Before we talk about the action steps, if you haven’t already, be sure to check out the first blog post How should Christians Respond to Racial Injustices? It talks about the first two steps which are: awareness and acknowledgment. If we are not aware and if we don’t acknowledge, then we can’t be held accountable or be a Christian of action. As we finish up this last blog, we want to thank each of you for reading, sharing, encouraging, and asking questions. If we’re being honest, it’s tiring being a black person in America, but it’s even more tiring being a black Christian in America. People tell us that racism isn’t a gospel issue, slavery is in the past and doesn’t affect today, all we do is complain, etc. So your support in this season has been life-giving. Let us all continue moving forward to unify the kingdom of God with all of our differences creating true unity.

Awareness. Acknowledgment. Accountability. Action

 

Accountability

subject to the obligation to report, explain or justify something; responsible; answerable.

Where silence has been the main response from Christians in the past, we have the opportunity to change that.

When you have been made aware, and you have acknowledged it, you are now accountable.

In high school our principal had one rule. Do right. That’s it.

Originally I hated it lol. Why? Because it made me aware of what was right/wrong, it made me acknowledge what was right/wrong, and it made me accountable for what was right/wrong. It was the worst rule for a freshman boy lol.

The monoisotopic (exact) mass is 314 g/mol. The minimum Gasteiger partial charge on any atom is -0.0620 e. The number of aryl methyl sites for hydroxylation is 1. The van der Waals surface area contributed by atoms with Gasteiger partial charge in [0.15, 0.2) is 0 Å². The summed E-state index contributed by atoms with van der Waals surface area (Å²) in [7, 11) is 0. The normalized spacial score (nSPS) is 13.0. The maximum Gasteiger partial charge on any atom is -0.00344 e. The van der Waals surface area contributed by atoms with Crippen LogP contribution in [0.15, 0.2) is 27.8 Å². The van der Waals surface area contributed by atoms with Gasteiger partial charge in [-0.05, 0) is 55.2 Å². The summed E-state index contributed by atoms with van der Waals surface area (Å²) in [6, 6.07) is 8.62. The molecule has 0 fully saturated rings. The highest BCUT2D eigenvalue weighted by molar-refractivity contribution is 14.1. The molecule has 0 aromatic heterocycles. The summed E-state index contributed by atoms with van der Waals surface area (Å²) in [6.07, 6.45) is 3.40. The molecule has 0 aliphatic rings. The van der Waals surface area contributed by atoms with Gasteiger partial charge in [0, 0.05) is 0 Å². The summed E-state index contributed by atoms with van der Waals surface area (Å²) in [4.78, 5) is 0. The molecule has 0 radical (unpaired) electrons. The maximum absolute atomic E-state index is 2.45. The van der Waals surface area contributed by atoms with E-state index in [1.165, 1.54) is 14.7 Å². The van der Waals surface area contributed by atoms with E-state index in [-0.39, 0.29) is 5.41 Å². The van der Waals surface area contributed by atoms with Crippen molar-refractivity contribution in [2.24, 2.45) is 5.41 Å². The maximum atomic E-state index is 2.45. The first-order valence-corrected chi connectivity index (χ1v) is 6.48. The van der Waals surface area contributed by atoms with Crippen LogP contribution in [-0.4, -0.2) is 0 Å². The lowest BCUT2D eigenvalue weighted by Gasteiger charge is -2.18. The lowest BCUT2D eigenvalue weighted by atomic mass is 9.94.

God shows us that we have a responsibility to do right. I would add as well that we have a responsibility to bring people with us on the journey. Why do you believe that Levi? When we’re called to love our neighbor, it is a very loving thing to help other people walk in love. As a Black Christian who is fairly well-informed on this topic of racial reconciliation, it would not be very loving of me to not educate those that are seeking to learn and join the fight.

As Christians, we are called to do right.

“If anyone, then, knows the good they ought to do and doesn’t do it, it is sin for them.”

James 1:17

I would add that it’s good to find someone or a few friends that you trust and love that is a person of color to hold you accountable. It doesn’t have to be a week to week check-in thing unless you want that. But I would encourage you to have someone in your life that is a minority that you can be completely vulnerable with. Someone that won’t judge you or call you racist whenever you’re actually being curious and accidentally insensitive.

Ask them to point out the times that you may be saying insensitive things, ask them to help you understand their viewpoint on Kaepernick,  or what white privilege looks like. Ask them to share times that they’ve experienced racism. Ask questions.  Remember, clarity leads to confidence.

God calls us to be accountable for our actions and lack thereof. Who do you have in your life that holds you accountable in this journey of racial reconciliation?

Action

 process of doing something, especially when dealing with a problem or difficulty

I had a student ask me who did I believe was the most influential person of the civil rights era. I responded with two words. “White people.”

That may be a bold statement but I believe it.

Let’s be clear. MLK, Rosa, Thurgood, Malcolm all played huge parts. Not debatable.  But honestly, equally I would say that white people were just as important.

White people were the voice that helped other white people see and understand that things weren’t right. Things needed to change.